Views on health information sharing and privacy from primary care practices using electronic medical records
The purpose of this article is to explore how physicians and patients balance the potential benefits and dangers of sharing patients’ electronic health information in regards to patient safety as well as miscellaneous secondary purposes .
A Health Information Privacy Questionnaire(s) (HIPQ) which was composed of before and after surveys were filled out by both physicians and patients in practices which had electronic medical records (EMRs) implemented and were part of a clinical trial in Ontario, Canada. Thirteen questions were asked in the following four categories:
- Privacy of EMRs
- Use of patients' health information by someone outside the health care organization
- Sharing patients' information within the health care system
- The overall perception of benefits versus harms of computerization in health care
There were a total of 511 patients and 46 physicians who participated in the survey. Over 90% of those surveys had favorable opinions regarding the sharing of electronic health information amongst health care professionals for the purpose of providing clinical advice. Less than 70% agreed health data lacking identification information should be shared with non health care professionals. Approximately 38%-50% believed computerized records could have greater security than paper records, but 58% of patients and 70% of physicians believed the benefits gained from having electronic health information outweighed the risk towards confidentiality.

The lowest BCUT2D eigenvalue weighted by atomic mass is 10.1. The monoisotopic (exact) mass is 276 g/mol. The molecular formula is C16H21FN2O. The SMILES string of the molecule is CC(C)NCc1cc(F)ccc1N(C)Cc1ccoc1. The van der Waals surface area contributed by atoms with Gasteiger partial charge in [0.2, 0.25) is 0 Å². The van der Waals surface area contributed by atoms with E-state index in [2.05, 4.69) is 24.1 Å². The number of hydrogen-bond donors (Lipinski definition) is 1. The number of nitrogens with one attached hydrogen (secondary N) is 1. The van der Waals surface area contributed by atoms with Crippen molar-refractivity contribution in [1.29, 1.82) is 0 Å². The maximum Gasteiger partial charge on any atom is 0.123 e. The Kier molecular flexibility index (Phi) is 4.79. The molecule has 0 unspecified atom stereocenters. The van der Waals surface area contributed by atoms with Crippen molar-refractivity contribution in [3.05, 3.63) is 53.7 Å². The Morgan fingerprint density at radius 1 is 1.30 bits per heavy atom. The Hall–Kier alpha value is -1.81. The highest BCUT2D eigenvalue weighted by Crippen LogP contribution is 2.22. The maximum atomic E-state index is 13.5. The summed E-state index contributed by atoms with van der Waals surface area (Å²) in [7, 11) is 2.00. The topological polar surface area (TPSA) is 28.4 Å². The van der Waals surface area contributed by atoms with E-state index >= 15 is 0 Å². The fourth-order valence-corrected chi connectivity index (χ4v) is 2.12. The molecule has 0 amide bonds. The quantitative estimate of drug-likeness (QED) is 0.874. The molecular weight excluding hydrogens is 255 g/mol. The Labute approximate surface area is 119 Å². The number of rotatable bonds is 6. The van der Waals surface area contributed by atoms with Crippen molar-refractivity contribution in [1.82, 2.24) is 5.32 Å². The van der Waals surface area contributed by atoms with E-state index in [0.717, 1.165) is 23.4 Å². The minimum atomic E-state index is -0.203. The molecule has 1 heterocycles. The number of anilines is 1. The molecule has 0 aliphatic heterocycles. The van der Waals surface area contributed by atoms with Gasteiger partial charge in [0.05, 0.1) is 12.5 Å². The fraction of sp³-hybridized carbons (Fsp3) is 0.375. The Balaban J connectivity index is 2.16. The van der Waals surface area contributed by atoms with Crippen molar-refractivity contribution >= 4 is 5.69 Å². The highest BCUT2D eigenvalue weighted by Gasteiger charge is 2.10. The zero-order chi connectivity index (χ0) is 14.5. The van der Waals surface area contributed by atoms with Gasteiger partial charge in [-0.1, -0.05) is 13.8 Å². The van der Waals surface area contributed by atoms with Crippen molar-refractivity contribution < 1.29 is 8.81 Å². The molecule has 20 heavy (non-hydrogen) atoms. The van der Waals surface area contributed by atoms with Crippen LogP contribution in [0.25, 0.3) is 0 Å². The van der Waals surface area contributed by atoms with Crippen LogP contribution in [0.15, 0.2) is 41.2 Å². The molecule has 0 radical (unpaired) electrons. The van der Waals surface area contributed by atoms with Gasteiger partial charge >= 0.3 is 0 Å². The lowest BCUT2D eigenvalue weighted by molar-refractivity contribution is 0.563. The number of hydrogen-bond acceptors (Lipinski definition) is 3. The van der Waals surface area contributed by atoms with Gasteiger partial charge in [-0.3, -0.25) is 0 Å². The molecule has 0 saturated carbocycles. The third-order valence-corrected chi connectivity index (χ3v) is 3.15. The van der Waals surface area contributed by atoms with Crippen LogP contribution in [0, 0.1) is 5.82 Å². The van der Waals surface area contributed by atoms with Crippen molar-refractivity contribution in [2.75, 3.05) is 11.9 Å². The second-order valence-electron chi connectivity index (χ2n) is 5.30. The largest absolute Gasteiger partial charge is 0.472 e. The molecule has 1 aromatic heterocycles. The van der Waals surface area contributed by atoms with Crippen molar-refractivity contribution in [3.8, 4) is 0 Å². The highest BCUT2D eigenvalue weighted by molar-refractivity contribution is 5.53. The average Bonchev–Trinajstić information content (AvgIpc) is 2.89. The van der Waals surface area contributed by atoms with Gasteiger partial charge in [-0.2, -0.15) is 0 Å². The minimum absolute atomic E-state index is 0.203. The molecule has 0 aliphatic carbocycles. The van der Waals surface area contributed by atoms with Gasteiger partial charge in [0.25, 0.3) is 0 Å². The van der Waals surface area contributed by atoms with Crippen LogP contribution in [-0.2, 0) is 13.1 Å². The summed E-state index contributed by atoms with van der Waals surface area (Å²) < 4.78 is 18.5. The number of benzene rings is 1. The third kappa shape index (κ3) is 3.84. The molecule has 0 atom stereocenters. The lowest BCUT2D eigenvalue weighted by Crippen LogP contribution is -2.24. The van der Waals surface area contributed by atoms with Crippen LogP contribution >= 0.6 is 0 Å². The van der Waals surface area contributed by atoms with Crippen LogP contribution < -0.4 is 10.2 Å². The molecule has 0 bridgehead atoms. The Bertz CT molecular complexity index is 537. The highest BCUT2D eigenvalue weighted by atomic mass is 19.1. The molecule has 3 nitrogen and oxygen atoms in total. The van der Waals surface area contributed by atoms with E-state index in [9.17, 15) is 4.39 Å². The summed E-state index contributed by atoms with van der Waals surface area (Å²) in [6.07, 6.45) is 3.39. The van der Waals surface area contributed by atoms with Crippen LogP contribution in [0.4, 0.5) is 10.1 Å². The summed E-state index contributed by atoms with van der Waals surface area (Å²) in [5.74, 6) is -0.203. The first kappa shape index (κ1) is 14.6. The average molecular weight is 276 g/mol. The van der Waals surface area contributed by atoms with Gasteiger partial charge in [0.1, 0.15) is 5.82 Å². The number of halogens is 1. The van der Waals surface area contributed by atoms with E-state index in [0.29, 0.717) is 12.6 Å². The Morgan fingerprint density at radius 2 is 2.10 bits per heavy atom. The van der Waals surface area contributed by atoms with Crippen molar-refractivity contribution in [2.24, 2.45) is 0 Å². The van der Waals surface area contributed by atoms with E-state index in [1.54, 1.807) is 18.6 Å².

The majority of patients and physicians highly valued the benefits which EMRs can provide, but it is important to note the large percentage of those who had doubts regarding any and all secondary uses of de-identified personal health information. Additional values and beliefs showed that there were no major concerns about academic researchers access to health information.
I agree with the conclusion of the article as 58% of patients believed the good EMRs can provide are worth the risk, and only 38%-50% believed electronic records could be better protected than paper records. These results are concerning because if only approximately half of the patients surveyed were supportive of EMRs then they might be reluctant to allow their information to be entered into an EMR, and lack of patient participation could cause problematic issues towards EMR implementations.
- Perera, G., Holbrook, A., Thabane, L., Foster, G., & Willison, D. J. (2011). Views on health information sharing and privacy from primary care practices using electronic medical records. International journal of medical informatics, 80(2), 94-101. http://www.sciencedirect.com.ezproxyhost.library.tmc.edu/science/article/pii/S138650561000225X